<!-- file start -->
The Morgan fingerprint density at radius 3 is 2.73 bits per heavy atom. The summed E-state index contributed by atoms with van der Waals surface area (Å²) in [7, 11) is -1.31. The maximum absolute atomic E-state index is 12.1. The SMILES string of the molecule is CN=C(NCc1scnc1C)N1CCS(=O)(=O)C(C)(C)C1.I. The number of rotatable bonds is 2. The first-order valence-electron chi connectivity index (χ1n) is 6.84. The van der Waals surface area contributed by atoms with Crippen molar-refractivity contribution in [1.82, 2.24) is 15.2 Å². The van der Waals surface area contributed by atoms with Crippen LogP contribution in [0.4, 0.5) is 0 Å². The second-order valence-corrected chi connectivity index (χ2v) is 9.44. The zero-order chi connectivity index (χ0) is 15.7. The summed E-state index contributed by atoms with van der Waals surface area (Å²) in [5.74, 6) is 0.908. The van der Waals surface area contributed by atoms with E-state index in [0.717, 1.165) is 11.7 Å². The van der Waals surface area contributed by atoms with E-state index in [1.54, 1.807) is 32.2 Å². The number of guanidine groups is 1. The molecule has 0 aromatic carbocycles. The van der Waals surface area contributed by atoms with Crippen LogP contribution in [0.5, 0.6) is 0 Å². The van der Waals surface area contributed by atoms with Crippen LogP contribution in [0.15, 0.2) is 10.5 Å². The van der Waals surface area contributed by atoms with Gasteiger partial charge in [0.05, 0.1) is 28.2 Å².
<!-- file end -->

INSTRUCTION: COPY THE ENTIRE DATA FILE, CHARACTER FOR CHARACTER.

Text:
The Morgan fingerprint density at radius 3 is 2.73 bits per heavy atom. The summed E-state index contributed by atoms with van der Waals surface area (Å²) in [7, 11) is -1.31. The maximum absolute atomic E-state index is 12.1. The SMILES string of the molecule is CN=C(NCc1scnc1C)N1CCS(=O)(=O)C(C)(C)C1.I. The number of rotatable bonds is 2. The first-order valence-electron chi connectivity index (χ1n) is 6.84. The van der Waals surface area contributed by atoms with Crippen molar-refractivity contribution in [1.82, 2.24) is 15.2 Å². The van der Waals surface area contributed by atoms with Crippen LogP contribution in [0.4, 0.5) is 0 Å². The second-order valence-corrected chi connectivity index (χ2v) is 9.44. The zero-order chi connectivity index (χ0) is 15.7. The summed E-state index contributed by atoms with van der Waals surface area (Å²) in [5.74, 6) is 0.908. The van der Waals surface area contributed by atoms with E-state index in [0.717, 1.165) is 11.7 Å². The van der Waals surface area contributed by atoms with E-state index in [1.54, 1.807) is 32.2 Å². The number of guanidine groups is 1. The molecule has 0 aromatic carbocycles. The van der Waals surface area contributed by atoms with Crippen LogP contribution in [0.5, 0.6) is 0 Å². The van der Waals surface area contributed by atoms with Crippen LogP contribution in [0.15, 0.2) is 10.5 Å². The van der Waals surface area contributed by atoms with Gasteiger partial charge in [0.05, 0.1) is 28.2 Å².